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Thursday, June 13, 2024
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GardeningVegetables in July

Vegetables in July

Watering becomes an issue at this time of year, although writing about it usually makes it rain—good both ways! Almost all crops except perhaps parsnips and cabbage need help when young.

It’s not a question of your veg plants ‘just about managing’—they must flourish exuberantly and bear huge and heavy yields for their owner. If sowing a crop of carrots, then keeping the soil at seed level and below may need watering every other day, depending on wind and warmth. Compost rich topsoil holds more water.

For other crops, growing in seed trays or modules uses less water and gives a strong start. Transplant them before they get too big and pot bound, and water well around the root ball. After one more good soaking try to encourage them to root downwards.

The leaves going pale probably means the plant was pot bound, and has not yet linked up with mycorrhizae after the luxuriance of compost rich in soluble nutrients.

If dry, water beans and courgettes when flowering to encourage fruit set. Salad leaves need regular watering, and the weekly watering of carrots in clay soil avoids split roots when it rains. Try not to tread on the leaves, and lift your crop only at dusk or the root fly will smell them. Earth up around your carrots so there is no exposed root for egg laying.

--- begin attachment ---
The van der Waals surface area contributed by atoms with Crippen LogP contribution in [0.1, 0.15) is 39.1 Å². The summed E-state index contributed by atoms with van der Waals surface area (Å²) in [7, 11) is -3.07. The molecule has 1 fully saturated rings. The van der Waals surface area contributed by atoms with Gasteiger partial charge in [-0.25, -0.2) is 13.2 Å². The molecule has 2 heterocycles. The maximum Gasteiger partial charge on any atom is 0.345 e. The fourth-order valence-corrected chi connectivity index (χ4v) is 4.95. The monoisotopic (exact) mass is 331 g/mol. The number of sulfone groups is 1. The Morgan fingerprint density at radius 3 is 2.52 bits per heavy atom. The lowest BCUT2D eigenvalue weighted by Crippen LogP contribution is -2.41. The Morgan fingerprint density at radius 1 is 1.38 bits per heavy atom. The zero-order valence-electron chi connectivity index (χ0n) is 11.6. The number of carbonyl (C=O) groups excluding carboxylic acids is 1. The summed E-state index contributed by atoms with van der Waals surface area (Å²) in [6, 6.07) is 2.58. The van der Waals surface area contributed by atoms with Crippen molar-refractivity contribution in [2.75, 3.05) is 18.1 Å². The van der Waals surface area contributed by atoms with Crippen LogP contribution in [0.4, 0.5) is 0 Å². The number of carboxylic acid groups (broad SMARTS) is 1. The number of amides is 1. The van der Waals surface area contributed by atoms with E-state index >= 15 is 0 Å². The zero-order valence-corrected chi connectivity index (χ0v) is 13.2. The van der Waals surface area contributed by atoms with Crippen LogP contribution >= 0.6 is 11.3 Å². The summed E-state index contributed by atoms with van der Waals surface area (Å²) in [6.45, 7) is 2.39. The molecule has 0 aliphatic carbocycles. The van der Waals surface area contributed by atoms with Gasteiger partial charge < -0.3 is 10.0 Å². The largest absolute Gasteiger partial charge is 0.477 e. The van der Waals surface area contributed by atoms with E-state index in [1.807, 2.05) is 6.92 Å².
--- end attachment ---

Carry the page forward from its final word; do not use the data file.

Many people with allotments have no access to water—try giving the ground a thick compost mulch, which feeds plants, helps suppress weeds and conserves moisture, at least 50% of which evaporates upwards.

Constant, moderate watering is the key for tomatoes—too little and the plant is under stress, too much suddenly and fruits split and side shoots everywhere, especially on Gardeners Delight. From now on water the soil only to avoid blight establishing on wet leaves. Good air circulation at base helps, so take off the bottom set of leaves after a ‘Smith’ period of 48 hours of high humidity. Blight on tomatoes should not be too much of a problem until they are ripening their fruit—always a time of maximum stress.

Have you seen my wife’s photos on instagram at dowdinglouise? It’s why we all need bifocals, we’re all looking at two screens at the same time.

 

What to sow in July

July is a big month for second sowings as space becomes available. Transplant or sow French beans, bulb fennel, beetroot, carrots, chard and salads such as lettuce, radicchio, endive, parsley, dill, coriander. Also brassica such as late calabrese, winter cabbage, spring cauliflower, kale, purple sprouting, swede and Pak Choi for hearting. Growing in seed trays or modules gains you an extra month of growing time.

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